is, the more it is capable of doing without specie, for there are then
more people prepared to accept instead a piece of paper, called a bill of
exchange.” (Le Pesant de Boisguilbert, (1695–1707 [1966] : 617)
The quantity of circulating money is never the cause of an economic
depression : that an economy “lacks money” is only an erroneous impression,
the effect and not the cause of a crisis. Moreover, the interest rate is never
considered as a monetary variable : it is a price, determined between lenders
and borrowers in the loanable funds market. These points run counter to the
balance of trade doctrine. It is useless and absurd, for the countries that do not
possess mines, to import precious metals through a surplus in foreign trade,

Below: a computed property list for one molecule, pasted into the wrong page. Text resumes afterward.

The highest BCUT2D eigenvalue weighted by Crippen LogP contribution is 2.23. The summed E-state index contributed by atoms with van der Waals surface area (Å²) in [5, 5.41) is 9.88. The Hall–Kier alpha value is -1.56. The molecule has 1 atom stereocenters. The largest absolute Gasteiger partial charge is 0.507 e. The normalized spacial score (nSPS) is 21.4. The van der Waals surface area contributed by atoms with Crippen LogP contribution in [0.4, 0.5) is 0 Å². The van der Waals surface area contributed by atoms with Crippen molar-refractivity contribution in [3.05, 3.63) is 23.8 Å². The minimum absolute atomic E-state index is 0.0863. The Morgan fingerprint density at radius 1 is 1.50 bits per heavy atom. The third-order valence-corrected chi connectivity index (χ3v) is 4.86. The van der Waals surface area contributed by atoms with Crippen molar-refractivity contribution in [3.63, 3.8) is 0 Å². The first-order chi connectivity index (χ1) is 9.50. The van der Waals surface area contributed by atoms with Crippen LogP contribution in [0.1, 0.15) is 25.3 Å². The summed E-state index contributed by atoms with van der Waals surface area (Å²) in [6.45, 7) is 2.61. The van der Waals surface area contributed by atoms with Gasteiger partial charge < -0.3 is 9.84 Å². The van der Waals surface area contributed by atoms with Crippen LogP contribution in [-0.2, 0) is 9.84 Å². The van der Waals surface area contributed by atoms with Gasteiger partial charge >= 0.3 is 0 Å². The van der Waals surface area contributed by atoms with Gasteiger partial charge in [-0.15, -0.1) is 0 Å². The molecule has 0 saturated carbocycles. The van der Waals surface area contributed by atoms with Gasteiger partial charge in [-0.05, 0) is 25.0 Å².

because the quantity of money is irrelevant and does not impact on the interest
A last important point must be stressed. While laissez-faire is an essential
feature of “philosophie économique”, authors also insist in linking free trade at
home to free foreign trade : “liberté du commerce” at home, they argue, can
only stabilise the price of corn and generate a harmonious system of relative
prices if it is supported by freedom in foreign exchanges. The importance of
free foreign trade is first qualitative through its action on the expectations
of economic agents : the size of the flows of imports or exports, and their
possible balance or imbalance, are of almost no significance in this regard.
This new view of foreign trade, initiated by Boisguilbert, naturally conflicts
with the balance of trade doctrine. However, it also provided a solution to the
problem caused by the material interests of different countries, contesting the